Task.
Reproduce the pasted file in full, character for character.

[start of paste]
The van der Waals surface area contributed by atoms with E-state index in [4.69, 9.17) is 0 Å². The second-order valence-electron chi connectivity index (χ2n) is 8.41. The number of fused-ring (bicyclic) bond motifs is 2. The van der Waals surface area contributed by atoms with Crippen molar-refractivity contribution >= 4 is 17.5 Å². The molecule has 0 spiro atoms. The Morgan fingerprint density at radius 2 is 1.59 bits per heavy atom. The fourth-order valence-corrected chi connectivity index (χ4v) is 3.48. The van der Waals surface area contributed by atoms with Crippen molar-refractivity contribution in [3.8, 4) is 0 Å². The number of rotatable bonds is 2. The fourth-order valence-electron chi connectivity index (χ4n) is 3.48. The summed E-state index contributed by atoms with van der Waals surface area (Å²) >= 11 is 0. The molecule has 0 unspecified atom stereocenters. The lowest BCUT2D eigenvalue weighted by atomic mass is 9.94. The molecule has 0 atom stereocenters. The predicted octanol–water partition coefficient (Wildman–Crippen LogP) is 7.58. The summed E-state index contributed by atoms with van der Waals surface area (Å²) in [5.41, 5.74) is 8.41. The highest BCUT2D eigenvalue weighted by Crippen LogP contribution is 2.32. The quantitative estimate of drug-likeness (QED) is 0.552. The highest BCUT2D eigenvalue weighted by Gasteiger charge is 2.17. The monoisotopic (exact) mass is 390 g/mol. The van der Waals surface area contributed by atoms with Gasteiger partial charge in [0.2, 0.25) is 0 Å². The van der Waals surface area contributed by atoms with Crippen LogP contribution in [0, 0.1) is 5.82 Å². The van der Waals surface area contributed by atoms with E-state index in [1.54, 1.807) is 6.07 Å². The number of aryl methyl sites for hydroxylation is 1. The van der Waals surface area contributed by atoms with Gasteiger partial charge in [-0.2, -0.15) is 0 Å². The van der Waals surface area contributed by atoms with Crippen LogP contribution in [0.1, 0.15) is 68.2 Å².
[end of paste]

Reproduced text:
The van der Waals surface area contributed by atoms with E-state index in [4.69, 9.17) is 0 Å². The second-order valence-electron chi connectivity index (χ2n) is 8.41. The number of fused-ring (bicyclic) bond motifs is 2. The van der Waals surface area contributed by atoms with Crippen molar-refractivity contribution >= 4 is 17.5 Å². The molecule has 0 spiro atoms. The Morgan fingerprint density at radius 2 is 1.59 bits per heavy atom. The fourth-order valence-corrected chi connectivity index (χ4v) is 3.48. The van der Waals surface area contributed by atoms with Crippen molar-refractivity contribution in [3.8, 4) is 0 Å². The number of rotatable bonds is 2. The fourth-order valence-electron chi connectivity index (χ4n) is 3.48. The summed E-state index contributed by atoms with van der Waals surface area (Å²) >= 11 is 0. The molecule has 0 unspecified atom stereocenters. The lowest BCUT2D eigenvalue weighted by atomic mass is 9.94. The molecule has 0 atom stereocenters. The predicted octanol–water partition coefficient (Wildman–Crippen LogP) is 7.58. The summed E-state index contributed by atoms with van der Waals surface area (Å²) in [5.41, 5.74) is 8.41. The highest BCUT2D eigenvalue weighted by Crippen LogP contribution is 2.32. The quantitative estimate of drug-likeness (QED) is 0.552. The highest BCUT2D eigenvalue weighted by Gasteiger charge is 2.17. The monoisotopic (exact) mass is 390 g/mol. The van der Waals surface area contributed by atoms with Gasteiger partial charge in [0.2, 0.25) is 0 Å². The van der Waals surface area contributed by atoms with Crippen LogP contribution in [0, 0.1) is 5.82 Å². The van der Waals surface area contributed by atoms with E-state index in [1.54, 1.807) is 6.07 Å². The number of aryl methyl sites for hydroxylation is 1. The van der Waals surface area contributed by atoms with Gasteiger partial charge in [-0.2, -0.15) is 0 Å². The van der Waals surface area contributed by atoms with Crippen LogP contribution in [0.1, 0.15) is 68.2 Å².